Interestingly, this is concurrent with the flu threat. I'm currently at Narita Tokyo airport, where the Japanese Ministry of Health has really gone overboard on trying to protect people from the flu. Apparently, as a part of new procedures, planes from the US are held up at the gate, while officials come in with thermal imaging cameras to check people's temperatures (at least non-invasively), ask you to fill out forms about your health, where you've been, etc, and requiring everybody to wear masks as they exit the plane. That was really an interesting experience, considering masks are actually not that effective in preventing you from getting the flu. (although they are more effective in preventing people from spreading it), but yet at the airport, there's nothing keeping you from taking off the masks, and there are plenty of people who aren't wearing them. (probably from non-US flights).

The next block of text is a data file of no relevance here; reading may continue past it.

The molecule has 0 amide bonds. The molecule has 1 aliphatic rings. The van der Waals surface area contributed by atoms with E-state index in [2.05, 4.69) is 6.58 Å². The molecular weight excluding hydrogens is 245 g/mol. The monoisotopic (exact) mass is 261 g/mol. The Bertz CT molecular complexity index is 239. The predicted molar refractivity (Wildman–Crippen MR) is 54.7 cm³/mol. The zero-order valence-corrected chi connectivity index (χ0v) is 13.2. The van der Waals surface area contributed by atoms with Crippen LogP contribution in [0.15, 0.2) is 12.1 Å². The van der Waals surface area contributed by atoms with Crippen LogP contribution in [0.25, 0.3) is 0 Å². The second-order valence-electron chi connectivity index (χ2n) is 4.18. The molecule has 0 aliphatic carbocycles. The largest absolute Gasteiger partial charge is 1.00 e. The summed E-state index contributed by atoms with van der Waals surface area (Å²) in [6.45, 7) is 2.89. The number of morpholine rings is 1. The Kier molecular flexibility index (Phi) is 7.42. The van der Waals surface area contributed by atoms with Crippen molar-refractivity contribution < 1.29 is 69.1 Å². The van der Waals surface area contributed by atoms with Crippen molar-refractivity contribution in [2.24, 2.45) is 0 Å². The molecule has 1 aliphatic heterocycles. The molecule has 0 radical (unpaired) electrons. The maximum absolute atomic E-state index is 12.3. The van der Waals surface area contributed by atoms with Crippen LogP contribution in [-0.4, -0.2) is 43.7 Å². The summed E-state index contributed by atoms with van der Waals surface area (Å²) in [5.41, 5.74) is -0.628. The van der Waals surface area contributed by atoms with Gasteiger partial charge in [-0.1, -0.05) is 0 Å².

Just to put it in scale, regular flu kills something like 30k people in the US every year, and we're seeing this reaction where there's been only 10-20?

Monday, April 13, 2009

Lamb Kheema Recipe

I first learned about kheema, an Indian minced meat dish with spices and peas and served with bread, when I used to frequently stop by a nearby Indian/Pakistani grocer, which had this fantastic cafe in the back run by the aunties. You would often see single male South Asian engineers from nearby tech companies stopping here to eat after work. Unfortunately, the owner has since moved, so I have had to suffer.